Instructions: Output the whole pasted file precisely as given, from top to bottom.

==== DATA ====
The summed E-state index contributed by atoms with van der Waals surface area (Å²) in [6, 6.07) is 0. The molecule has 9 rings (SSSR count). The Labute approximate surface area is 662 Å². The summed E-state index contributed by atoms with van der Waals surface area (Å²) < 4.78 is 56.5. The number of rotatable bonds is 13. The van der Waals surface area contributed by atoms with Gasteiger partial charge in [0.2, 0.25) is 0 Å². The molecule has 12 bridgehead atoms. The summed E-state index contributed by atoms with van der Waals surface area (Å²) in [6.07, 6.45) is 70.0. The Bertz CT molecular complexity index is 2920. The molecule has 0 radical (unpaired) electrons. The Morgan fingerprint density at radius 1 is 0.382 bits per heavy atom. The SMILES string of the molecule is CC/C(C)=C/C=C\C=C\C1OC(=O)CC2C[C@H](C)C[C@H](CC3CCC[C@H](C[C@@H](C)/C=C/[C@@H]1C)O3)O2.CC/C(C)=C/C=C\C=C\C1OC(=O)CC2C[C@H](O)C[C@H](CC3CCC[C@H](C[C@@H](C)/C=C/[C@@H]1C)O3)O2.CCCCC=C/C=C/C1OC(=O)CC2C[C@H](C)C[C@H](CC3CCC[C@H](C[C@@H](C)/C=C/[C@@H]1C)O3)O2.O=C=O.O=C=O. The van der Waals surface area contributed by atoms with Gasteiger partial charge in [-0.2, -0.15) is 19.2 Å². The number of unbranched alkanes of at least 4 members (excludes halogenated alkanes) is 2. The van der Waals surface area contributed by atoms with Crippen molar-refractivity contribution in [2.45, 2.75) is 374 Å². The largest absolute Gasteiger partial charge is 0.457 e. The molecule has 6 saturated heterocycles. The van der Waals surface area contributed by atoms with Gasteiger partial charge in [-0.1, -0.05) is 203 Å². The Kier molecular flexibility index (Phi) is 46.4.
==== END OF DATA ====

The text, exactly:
The summed E-state index contributed by atoms with van der Waals surface area (Å²) in [6, 6.07) is 0. The molecule has 9 rings (SSSR count). The Labute approximate surface area is 662 Å². The summed E-state index contributed by atoms with van der Waals surface area (Å²) < 4.78 is 56.5. The number of rotatable bonds is 13. The van der Waals surface area contributed by atoms with Gasteiger partial charge in [0.2, 0.25) is 0 Å². The molecule has 12 bridgehead atoms. The summed E-state index contributed by atoms with van der Waals surface area (Å²) in [6.07, 6.45) is 70.0. The Bertz CT molecular complexity index is 2920. The molecule has 0 radical (unpaired) electrons. The Morgan fingerprint density at radius 1 is 0.382 bits per heavy atom. The SMILES string of the molecule is CC/C(C)=C/C=C\C=C\C1OC(=O)CC2C[C@H](C)C[C@H](CC3CCC[C@H](C[C@@H](C)/C=C/[C@@H]1C)O3)O2.CC/C(C)=C/C=C\C=C\C1OC(=O)CC2C[C@H](O)C[C@H](CC3CCC[C@H](C[C@@H](C)/C=C/[C@@H]1C)O3)O2.CCCCC=C/C=C/C1OC(=O)CC2C[C@H](C)C[C@H](CC3CCC[C@H](C[C@@H](C)/C=C/[C@@H]1C)O3)O2.O=C=O.O=C=O. The van der Waals surface area contributed by atoms with Gasteiger partial charge in [-0.2, -0.15) is 19.2 Å². The number of unbranched alkanes of at least 4 members (excludes halogenated alkanes) is 2. The van der Waals surface area contributed by atoms with Crippen molar-refractivity contribution in [2.45, 2.75) is 374 Å². The largest absolute Gasteiger partial charge is 0.457 e. The molecule has 6 saturated heterocycles. The van der Waals surface area contributed by atoms with Gasteiger partial charge in [-0.1, -0.05) is 203 Å². The Kier molecular flexibility index (Phi) is 46.4.